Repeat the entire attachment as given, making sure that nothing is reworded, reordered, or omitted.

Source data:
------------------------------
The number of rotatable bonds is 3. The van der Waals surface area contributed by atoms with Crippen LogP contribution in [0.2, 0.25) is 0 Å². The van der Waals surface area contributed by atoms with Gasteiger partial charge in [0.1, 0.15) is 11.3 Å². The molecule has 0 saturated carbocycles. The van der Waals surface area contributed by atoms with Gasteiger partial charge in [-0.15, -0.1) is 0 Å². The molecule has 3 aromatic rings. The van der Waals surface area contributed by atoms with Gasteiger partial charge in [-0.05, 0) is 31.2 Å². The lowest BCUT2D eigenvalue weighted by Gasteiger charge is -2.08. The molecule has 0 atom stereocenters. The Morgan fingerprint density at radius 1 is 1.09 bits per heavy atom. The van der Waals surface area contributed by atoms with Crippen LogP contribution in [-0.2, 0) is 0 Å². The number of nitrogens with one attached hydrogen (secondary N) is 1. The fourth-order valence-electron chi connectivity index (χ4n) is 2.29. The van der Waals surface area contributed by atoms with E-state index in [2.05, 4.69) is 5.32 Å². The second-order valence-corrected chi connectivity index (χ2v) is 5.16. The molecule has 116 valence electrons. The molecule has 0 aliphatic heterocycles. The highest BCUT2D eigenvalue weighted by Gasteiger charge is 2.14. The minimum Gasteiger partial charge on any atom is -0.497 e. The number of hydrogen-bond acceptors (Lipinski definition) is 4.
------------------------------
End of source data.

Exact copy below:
The number of rotatable bonds is 3. The van der Waals surface area contributed by atoms with Crippen LogP contribution in [0.2, 0.25) is 0 Å². The van der Waals surface area contributed by atoms with Gasteiger partial charge in [0.1, 0.15) is 11.3 Å². The molecule has 0 saturated carbocycles. The van der Waals surface area contributed by atoms with Gasteiger partial charge in [-0.15, -0.1) is 0 Å². The molecule has 3 aromatic rings. The van der Waals surface area contributed by atoms with Gasteiger partial charge in [-0.05, 0) is 31.2 Å². The lowest BCUT2D eigenvalue weighted by Gasteiger charge is -2.08. The molecule has 0 atom stereocenters. The Morgan fingerprint density at radius 1 is 1.09 bits per heavy atom. The van der Waals surface area contributed by atoms with Crippen LogP contribution in [-0.2, 0) is 0 Å². The number of nitrogens with one attached hydrogen (secondary N) is 1. The fourth-order valence-electron chi connectivity index (χ4n) is 2.29. The van der Waals surface area contributed by atoms with E-state index in [2.05, 4.69) is 5.32 Å². The second-order valence-corrected chi connectivity index (χ2v) is 5.16. The molecule has 116 valence electrons. The molecule has 0 aliphatic heterocycles. The highest BCUT2D eigenvalue weighted by Gasteiger charge is 2.14. The minimum Gasteiger partial charge on any atom is -0.497 e. The number of hydrogen-bond acceptors (Lipinski definition) is 4.